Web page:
PROVIDING additional warehousing space and the ability to store full and empty containers during the pandemic is the aim of the COVID-19 Emergency Space Register established by Container Transport Alliance Australia.
CTAA director Neil Chambers said the Register was designed for use by anybody involved in the container transport logistics chain.
“Container freight logistics through Australia’s capital city ports has continued as an ‘essential service’, and since the return of manufacturing and logistics services in China to near normal capacity, loadings of imports to Australia have been relatively strong,” Mr Chambers said.
“The same can be said for many containerised export commodities, thankfully.”
However forwarders and importers might experience the need for added warehousing or container storage space if the ‘customer’ end of their supply chain slows or stops due to economic conditions, or continued shutdown restrictions, Mr Chambers said.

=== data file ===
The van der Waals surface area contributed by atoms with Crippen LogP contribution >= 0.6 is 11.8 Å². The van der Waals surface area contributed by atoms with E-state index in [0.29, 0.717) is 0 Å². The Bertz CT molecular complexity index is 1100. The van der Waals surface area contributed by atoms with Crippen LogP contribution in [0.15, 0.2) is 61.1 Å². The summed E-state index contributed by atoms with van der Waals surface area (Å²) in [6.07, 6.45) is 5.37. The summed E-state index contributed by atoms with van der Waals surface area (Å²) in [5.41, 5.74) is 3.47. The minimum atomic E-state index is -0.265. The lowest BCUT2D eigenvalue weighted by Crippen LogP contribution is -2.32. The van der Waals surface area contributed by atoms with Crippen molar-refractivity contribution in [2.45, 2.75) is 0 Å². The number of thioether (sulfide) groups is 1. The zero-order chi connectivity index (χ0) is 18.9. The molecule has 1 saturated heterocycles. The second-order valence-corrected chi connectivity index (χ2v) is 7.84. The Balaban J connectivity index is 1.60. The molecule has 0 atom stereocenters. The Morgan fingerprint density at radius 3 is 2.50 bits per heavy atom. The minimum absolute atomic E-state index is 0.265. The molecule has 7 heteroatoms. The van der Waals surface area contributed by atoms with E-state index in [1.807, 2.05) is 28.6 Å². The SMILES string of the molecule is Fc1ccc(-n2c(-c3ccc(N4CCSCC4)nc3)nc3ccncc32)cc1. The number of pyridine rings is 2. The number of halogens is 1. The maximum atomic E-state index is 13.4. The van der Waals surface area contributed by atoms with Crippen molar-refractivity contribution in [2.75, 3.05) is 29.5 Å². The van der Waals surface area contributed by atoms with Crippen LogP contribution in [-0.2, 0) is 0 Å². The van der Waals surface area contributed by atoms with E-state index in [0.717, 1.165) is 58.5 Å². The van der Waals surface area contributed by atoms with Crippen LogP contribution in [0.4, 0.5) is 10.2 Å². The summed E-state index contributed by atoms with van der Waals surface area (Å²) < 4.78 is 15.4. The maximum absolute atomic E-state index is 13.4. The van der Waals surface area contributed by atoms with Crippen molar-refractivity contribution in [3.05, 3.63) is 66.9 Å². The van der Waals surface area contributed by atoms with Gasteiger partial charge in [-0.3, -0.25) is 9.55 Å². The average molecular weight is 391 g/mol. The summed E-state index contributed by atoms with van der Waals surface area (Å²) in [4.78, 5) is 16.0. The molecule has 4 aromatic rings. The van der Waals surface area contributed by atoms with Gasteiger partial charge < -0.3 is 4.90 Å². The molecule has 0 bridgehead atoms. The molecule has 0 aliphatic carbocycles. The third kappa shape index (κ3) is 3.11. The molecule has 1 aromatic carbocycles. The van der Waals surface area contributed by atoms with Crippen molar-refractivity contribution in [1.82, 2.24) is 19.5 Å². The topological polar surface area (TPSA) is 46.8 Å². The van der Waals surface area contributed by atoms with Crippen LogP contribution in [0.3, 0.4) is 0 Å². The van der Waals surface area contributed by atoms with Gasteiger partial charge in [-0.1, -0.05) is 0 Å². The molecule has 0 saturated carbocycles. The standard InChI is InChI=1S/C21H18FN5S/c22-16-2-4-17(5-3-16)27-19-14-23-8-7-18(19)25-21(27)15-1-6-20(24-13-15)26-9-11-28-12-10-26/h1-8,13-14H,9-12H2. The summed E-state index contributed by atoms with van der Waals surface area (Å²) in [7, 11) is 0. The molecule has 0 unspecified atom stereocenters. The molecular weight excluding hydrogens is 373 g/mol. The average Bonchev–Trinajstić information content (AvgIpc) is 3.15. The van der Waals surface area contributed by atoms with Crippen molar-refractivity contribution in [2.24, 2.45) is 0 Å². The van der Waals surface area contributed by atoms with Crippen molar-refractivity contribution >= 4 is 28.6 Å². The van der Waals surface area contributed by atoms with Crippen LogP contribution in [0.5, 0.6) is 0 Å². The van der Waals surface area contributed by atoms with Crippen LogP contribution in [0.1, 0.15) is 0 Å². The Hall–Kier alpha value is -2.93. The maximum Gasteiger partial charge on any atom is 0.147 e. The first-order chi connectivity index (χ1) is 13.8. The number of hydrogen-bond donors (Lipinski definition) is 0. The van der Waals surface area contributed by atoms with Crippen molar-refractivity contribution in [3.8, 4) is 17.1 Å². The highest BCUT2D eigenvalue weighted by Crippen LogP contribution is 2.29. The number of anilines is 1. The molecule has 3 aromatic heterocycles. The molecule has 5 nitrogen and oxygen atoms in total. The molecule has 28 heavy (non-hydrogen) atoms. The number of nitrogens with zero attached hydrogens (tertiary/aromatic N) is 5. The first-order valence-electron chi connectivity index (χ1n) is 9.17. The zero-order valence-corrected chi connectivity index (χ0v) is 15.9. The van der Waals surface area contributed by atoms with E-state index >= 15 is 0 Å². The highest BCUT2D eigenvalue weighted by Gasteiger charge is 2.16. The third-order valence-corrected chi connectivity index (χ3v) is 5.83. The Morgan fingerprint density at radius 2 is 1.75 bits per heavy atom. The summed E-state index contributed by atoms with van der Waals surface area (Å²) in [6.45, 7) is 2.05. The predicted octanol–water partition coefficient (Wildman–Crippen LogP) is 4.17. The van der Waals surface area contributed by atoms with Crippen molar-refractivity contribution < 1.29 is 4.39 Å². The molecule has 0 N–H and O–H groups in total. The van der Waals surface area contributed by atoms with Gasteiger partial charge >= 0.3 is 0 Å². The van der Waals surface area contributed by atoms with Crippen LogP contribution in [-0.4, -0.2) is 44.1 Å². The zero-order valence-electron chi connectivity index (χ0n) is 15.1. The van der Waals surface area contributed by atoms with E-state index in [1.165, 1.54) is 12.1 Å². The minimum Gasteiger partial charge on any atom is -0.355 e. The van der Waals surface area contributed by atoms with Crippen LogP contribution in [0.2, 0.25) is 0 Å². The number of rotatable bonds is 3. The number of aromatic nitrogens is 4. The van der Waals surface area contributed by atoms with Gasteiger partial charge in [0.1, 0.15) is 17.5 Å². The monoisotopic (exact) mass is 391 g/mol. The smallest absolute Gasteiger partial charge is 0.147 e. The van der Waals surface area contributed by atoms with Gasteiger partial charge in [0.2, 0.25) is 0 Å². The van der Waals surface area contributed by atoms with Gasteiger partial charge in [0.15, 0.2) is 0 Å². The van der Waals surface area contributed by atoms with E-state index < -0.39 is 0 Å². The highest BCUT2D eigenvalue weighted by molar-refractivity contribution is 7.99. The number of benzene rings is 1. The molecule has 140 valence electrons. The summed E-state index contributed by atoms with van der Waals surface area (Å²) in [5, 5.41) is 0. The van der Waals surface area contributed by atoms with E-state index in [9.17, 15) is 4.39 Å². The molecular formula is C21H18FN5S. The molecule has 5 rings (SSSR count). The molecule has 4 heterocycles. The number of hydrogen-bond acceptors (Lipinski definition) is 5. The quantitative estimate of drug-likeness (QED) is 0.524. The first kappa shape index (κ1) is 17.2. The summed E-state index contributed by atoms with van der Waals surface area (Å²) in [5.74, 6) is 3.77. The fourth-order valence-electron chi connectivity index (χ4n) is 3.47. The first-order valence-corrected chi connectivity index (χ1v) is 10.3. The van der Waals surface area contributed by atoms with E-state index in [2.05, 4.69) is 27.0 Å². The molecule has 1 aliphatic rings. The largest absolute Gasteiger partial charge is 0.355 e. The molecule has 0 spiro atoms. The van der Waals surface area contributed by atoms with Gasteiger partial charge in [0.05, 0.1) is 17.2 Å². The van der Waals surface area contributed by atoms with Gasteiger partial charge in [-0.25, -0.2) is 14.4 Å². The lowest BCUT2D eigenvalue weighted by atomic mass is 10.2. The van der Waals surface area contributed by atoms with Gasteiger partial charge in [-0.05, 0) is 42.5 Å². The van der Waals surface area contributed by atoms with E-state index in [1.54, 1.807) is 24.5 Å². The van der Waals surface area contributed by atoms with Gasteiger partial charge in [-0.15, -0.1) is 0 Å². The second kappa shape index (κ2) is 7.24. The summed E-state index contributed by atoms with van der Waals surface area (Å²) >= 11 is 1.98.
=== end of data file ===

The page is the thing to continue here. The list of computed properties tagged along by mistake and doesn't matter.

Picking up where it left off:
“We stress that the Register has been developed to support a worst-case contingency,” he said.
“We expect that landside container transport logistics providers will find innovative ways to satisfy their direct customers’ storage and other logistics needs. However, in cases where storage space becomes tight, we think that the Register could assist industry to cope.”
Mr Chambers said that if nothing else, the Register was simply a listing of the capacities and capabilities of many hard-working landside logistics providers across Australia.
He said CTAA had been working closely with State Departments of Transport and port managers to consider contingency planning scenarios.
“A good example of this is the work undertaken with the Port of Melbourne to identify vacant land that could be used for full of empty container lay-down areas, or warehousing space in the port’s immediate hinterland,” he said.
The CTAA Register is ‘live’ and is to be frequently updated. Contact CTAA for more information.